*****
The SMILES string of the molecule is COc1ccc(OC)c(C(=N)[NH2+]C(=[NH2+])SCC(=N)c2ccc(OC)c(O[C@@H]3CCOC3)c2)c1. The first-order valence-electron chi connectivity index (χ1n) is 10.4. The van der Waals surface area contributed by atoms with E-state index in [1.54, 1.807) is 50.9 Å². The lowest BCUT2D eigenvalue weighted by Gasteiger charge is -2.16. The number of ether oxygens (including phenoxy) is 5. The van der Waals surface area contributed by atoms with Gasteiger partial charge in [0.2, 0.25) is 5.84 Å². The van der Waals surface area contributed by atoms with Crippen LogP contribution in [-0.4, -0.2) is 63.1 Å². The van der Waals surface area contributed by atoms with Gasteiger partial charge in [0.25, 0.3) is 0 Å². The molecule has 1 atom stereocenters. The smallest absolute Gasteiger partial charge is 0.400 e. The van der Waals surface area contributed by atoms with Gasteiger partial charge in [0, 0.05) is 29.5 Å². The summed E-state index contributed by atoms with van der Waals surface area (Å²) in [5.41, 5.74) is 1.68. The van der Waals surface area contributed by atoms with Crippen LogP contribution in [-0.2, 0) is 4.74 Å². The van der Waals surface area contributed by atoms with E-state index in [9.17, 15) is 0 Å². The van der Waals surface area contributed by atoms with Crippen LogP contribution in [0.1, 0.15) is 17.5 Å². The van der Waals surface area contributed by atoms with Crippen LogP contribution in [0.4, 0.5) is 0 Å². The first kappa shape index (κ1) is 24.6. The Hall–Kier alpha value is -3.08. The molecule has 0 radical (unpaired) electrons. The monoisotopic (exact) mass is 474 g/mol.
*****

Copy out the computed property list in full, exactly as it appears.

The SMILES string of the molecule is COc1ccc(OC)c(C(=N)[NH2+]C(=[NH2+])SCC(=N)c2ccc(OC)c(O[C@@H]3CCOC3)c2)c1. The first-order valence-electron chi connectivity index (χ1n) is 10.4. The van der Waals surface area contributed by atoms with E-state index in [1.54, 1.807) is 50.9 Å². The lowest BCUT2D eigenvalue weighted by Gasteiger charge is -2.16. The number of ether oxygens (including phenoxy) is 5. The van der Waals surface area contributed by atoms with Gasteiger partial charge in [0.2, 0.25) is 5.84 Å². The van der Waals surface area contributed by atoms with Crippen LogP contribution in [-0.4, -0.2) is 63.1 Å². The van der Waals surface area contributed by atoms with Gasteiger partial charge in [0.25, 0.3) is 0 Å². The molecule has 1 atom stereocenters. The smallest absolute Gasteiger partial charge is 0.400 e. The van der Waals surface area contributed by atoms with Gasteiger partial charge in [0, 0.05) is 29.5 Å². The summed E-state index contributed by atoms with van der Waals surface area (Å²) in [5.41, 5.74) is 1.68. The van der Waals surface area contributed by atoms with Crippen LogP contribution in [-0.2, 0) is 4.74 Å². The van der Waals surface area contributed by atoms with E-state index in [9.17, 15) is 0 Å². The van der Waals surface area contributed by atoms with Crippen LogP contribution in [0.1, 0.15) is 17.5 Å². The van der Waals surface area contributed by atoms with Crippen LogP contribution in [0.4, 0.5) is 0 Å². The first kappa shape index (κ1) is 24.6. The Hall–Kier alpha value is -3.08. The molecule has 0 radical (unpaired) electrons. The monoisotopic (exact) mass is 474 g/mol.